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MILLLICENT G. DILLON, represented by Harold Ober Associates, is the world’s expert on authors Jane and Paul Bowles. She has won five O. Henry Awards and been nominated for the PEN/Faulkner. I worked with Dillon on her memoir, The Absolute Elsewhere, in which she describes in luminous prose her private meeting with Albert Einstein to discuss the ethics of the atomic bomb. Read more. . .

SASHA TROYAN is a Professor of English at Montclair University and author of the critically-acclaimed novels Angels in the Morning and The Forgotten Island, both Booksense Selections, beautiful stories based upon her childhood in France. I worked with Troyan to develop her new novels, Marriage A Trois and Semester. Read more. . .

LUCIA ORTH is the author of the debut novel, Baby Jesus Pawn Shop, which received critical acclaim from Publisher’s Weekly, NPR, Booklist, Library Journal and Small Press Reviews. I have edited a number of essays and articles for Orth. Read more. . .

BHAICHAND PATEL, retired after an illustrious career with the United Nations, is now a journalist based out of New Dehli and Bombay, an expert on Bollywood, and author of three non-fiction books published by Penguin. I edited Patel’s best-selling debut novel, Mothers, Lovers, and Other Strangers, published by Pan Macmillan. Read more. . .

SCOTT WILBANKS, represented by Barbara Poelle of the Irene Goodman Literary Agency, is the author of the debut novel, The Lemoncholy Life of Annie Aster, published by Sourcebooks in August, 2015. I’m working with Wilbanks on his sophomore novel, Easy Pickens, the story of the world’s only medically-diagnosed case of chronic naiveté. Read more. . .

SCOTT WARRENDER is a professional musician and Annie Award-nominated lyricist specializing in musical theater. I work with Warrender regularly on his short stories and debut novel, Putaway. Read more. . .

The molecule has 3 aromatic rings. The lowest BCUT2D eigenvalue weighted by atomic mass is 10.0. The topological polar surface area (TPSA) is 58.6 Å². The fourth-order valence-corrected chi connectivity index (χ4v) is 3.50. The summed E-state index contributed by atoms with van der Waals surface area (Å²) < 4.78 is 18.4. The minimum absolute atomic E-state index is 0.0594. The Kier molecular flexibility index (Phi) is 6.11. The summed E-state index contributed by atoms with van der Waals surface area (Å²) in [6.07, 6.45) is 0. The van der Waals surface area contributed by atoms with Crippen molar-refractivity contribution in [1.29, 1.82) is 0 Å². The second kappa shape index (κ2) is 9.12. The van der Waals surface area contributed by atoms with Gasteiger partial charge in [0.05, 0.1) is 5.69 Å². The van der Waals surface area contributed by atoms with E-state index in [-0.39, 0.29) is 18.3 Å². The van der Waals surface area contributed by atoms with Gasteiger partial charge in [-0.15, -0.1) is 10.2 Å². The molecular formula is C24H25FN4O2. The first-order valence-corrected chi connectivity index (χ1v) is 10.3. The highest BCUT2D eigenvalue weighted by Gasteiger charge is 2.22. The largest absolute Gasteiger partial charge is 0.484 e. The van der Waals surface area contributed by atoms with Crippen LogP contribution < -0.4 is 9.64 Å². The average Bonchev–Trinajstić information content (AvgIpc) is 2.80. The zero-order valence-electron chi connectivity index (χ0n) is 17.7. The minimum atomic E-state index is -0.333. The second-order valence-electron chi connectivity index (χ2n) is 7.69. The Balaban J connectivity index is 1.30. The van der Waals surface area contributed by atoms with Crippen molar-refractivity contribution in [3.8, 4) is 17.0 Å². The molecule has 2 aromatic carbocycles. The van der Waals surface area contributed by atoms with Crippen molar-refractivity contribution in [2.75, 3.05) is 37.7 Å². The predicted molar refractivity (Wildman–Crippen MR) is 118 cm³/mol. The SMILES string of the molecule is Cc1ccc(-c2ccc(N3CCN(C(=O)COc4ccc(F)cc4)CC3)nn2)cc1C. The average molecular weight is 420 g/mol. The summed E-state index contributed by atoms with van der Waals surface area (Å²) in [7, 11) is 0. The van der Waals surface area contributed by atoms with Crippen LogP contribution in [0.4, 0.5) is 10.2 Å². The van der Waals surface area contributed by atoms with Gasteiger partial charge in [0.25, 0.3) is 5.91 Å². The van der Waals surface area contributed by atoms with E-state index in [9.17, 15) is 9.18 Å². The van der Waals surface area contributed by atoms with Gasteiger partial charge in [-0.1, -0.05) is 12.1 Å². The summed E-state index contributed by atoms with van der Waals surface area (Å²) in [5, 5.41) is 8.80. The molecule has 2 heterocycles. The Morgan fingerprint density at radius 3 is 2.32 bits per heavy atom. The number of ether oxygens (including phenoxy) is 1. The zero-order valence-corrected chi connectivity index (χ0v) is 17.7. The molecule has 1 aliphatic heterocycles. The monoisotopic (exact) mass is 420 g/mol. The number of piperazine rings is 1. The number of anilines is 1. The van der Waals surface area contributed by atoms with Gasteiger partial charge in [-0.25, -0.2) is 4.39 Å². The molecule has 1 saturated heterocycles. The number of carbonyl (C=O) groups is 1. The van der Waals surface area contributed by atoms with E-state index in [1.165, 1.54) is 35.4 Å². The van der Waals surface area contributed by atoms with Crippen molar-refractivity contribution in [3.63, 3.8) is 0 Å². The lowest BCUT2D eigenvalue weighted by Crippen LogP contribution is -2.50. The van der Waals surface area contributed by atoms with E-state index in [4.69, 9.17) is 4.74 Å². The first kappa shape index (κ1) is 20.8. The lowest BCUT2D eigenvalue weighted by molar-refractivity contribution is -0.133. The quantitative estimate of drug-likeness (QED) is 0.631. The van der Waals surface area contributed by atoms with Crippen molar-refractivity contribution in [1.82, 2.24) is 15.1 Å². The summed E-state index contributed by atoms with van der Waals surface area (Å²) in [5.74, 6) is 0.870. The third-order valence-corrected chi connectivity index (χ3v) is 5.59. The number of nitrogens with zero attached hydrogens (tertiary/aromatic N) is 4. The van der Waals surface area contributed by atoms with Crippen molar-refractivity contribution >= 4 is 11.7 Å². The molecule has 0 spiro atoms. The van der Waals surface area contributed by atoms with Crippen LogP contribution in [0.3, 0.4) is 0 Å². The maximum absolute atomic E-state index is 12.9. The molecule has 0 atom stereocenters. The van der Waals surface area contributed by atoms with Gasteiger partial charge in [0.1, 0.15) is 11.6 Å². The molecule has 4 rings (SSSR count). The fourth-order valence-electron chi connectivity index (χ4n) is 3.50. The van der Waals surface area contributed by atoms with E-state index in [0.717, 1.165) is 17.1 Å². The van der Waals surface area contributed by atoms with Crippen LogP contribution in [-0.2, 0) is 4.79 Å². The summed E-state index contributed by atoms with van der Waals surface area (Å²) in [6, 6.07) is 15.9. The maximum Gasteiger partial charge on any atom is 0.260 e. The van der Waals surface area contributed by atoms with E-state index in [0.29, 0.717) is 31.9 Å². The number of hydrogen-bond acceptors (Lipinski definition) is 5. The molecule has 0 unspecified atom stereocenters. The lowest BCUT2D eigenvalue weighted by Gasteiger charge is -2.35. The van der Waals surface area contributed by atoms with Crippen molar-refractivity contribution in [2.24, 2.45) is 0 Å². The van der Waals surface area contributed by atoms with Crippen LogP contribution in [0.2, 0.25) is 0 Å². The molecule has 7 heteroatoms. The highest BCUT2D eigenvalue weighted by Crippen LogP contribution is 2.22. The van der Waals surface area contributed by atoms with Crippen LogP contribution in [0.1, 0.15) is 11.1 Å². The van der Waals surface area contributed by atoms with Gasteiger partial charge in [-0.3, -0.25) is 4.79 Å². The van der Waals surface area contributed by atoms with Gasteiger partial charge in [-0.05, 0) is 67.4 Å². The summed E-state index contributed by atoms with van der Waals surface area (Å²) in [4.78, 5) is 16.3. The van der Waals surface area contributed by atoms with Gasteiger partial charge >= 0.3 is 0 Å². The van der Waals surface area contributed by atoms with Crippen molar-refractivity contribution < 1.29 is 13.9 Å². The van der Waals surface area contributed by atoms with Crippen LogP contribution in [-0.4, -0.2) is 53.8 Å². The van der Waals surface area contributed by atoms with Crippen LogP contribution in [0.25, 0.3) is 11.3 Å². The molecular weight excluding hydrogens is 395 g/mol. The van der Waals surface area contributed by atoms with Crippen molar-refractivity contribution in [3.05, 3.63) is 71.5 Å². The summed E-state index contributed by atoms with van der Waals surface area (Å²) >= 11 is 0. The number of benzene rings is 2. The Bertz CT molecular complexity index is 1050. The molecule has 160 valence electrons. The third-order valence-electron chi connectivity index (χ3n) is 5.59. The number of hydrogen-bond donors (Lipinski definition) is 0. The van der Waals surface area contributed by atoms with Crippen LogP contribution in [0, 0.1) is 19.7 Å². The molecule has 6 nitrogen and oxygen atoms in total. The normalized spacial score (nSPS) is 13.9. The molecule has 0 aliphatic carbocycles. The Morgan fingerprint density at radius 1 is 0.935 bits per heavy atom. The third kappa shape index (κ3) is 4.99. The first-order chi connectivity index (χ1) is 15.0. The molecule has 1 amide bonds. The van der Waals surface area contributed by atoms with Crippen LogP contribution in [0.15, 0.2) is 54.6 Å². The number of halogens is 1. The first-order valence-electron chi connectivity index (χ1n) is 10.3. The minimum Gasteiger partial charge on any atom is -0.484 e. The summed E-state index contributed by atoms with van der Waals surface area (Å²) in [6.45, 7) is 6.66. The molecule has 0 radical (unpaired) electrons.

M. TERRY GREEN enjoys a successful self-publishing career with multiple sci-fi/fantasy series set in the Multiverse, based upon her expertise in anthropology and technology. I worked with Green to develop a new speculative fiction series. Read more. . .

DARREN D. BEYER is an ex-NASA experiment engineer who has worked on every Space Shuttle orbiter but Challenger. In his sci-fi Anghazi Series, Beyer uses his scientific expertise to create a galaxy in which “space bridges” allow interstellar travel based upon the latest in real theoretical physics. Read more. . .

ANIA VESENNY, represented by Beverly Slopen Literary Agency, is a recipient of the Evelyn Sullivan Gilbertson Award for Emerging Artist in Literature and has been nominated for the Pushcart Prize. I edited Vesenny’s debut novel, Swearing in Russian at the Northern Lights, and her second novel, Sandara. Read more. . .

STUART WAKEFIELD is the #1 Kindle Best Selling author of Body of Water, the first novel in his Orcadian Trilogy. Body of Water was 1 of 10 books long-listed for the Polari First Book Prize. I edited Wakefield’s second novel, Memory of Water, and look forward to editing the final novel of his Orcadian Trilogy, Spirit of Water. Read more. . .

GERALDINE EVANS is a best-selling British author. Her historical novel, Reluctant Queen, is a Category No 1 Best Seller on Amazon UK. I edited Death Dues, #11 in Evans’ fifteen popular Rafferty and Llewellyn cozy police procedurals, which received a glowing review from the Midwest Book Review. Read more. . .

JUDY LEE DUNN is an award-winning marketing blogger. I am working with Dunn to develop and line edit her memoir of reconciling liberal activism with her emotional difficulty accepting the lesbianism of her beloved daughter, Tonight Show comedienne Kellye Rowland. Read more. . .

LISA MERCADO-FERNANDEZ writes literary novels of love, loss, and friendship set in the small coastal towns of New England. I edited Mercado-Fernandez’ debut novel The Shoebox and second novel The Eighth Summer. Read more. . .

JEFF RUSSELL is the author of the debut novel, The Rules of Love and Law, based upon Jeff’s abiding passions for legal history and justice. Read more. . .